SIMPHONY Study

Studying the Influence Music Practice Has On Neurodevelopment in Youth (SIMPHONY)

How does musical training influence the child's brain and the development of skills like language and attention? The Neurosciences Institute, UC San Diego, and the San Diego Youth Symphony have formed a new partnership to address these questions. We are recruiting children between 5 to 8 years of age who receive or plan to receive instrumental/vocal music instruction to participate in the SIMPHONY study. To understand how music affects the structure of the brain, participants will be asked to lie still in an MRI scanner for up to one hour while watching a video. To understand how music affects cognition, participants will do simple computerized tasks. These sessions will occur at different points in their music education and will be conducted in association with CHD's PLING Study.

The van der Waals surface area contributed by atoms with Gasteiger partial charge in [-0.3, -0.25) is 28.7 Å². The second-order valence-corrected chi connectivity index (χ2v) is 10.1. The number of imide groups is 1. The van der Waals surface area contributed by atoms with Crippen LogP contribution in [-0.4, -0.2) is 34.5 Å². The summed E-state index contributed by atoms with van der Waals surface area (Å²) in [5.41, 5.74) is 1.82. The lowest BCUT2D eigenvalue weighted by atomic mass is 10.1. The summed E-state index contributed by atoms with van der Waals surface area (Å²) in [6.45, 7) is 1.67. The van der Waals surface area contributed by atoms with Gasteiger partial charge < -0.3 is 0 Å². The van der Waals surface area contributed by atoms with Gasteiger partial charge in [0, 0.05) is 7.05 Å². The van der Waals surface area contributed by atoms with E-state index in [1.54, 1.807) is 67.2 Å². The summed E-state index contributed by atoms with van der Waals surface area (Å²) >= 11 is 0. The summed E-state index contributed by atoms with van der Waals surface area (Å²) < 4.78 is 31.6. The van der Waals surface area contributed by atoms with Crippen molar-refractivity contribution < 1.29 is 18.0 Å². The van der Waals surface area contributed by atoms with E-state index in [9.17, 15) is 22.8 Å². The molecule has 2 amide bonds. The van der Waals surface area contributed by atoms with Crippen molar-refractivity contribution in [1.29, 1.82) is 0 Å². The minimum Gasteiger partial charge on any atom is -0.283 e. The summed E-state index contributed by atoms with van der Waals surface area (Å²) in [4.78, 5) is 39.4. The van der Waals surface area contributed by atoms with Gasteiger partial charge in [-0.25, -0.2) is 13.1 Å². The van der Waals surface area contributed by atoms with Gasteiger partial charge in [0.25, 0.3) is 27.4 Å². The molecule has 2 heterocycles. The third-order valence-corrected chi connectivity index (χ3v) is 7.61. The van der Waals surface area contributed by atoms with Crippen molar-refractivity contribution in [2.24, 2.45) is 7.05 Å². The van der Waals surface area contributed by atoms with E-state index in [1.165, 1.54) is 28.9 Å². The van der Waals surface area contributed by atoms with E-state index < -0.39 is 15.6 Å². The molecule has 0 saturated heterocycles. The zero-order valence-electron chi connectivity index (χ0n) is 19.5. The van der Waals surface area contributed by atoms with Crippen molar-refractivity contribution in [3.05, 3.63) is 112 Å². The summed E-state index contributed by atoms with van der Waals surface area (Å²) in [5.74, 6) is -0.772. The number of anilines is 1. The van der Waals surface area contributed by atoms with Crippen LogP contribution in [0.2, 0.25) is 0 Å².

music

Eligibility Requirements:

  • 5 to 8 years of age
  • Parental consent
  • Must have begun formal, weekly instrumental/vocal music training within the past 6 months or plan to begin training within the next 3 months
  • Fluency in English
  • No history of head trauma/loss of consciousness for more than 30 minutes
  • No heavy alcohol/drug use by mother during pregnancy
  • Normal or corrected-to-normal hearing/vision
  • Not born preterm (less than 36 weeks)
  • No braces or permanent retainer in mouth
  • No metal or electronic implants in body
  • No history of claustrophobia
  • No diagnosis of neurological disorder

To learn more about the SIMPHONY study or to find out if your child is eligible to participate, please contact us at simphony@ucsd.edu or (858) 822-2148.

For more information about other Center for Human Development studies, please contact Melanie Maddox at mmaddox@ucsd.edu or (858) 822-2148.


This project is supported by:

  • National Institute of Child Health & Human Development, Grant #R01HD061414
  • Blasker-Rose-Miah Fund and the Colonel Frank C. Wood Memorial Fund of the San Diego Foundation, Grant #BLSK201252047
  • Grammy Foundation Grant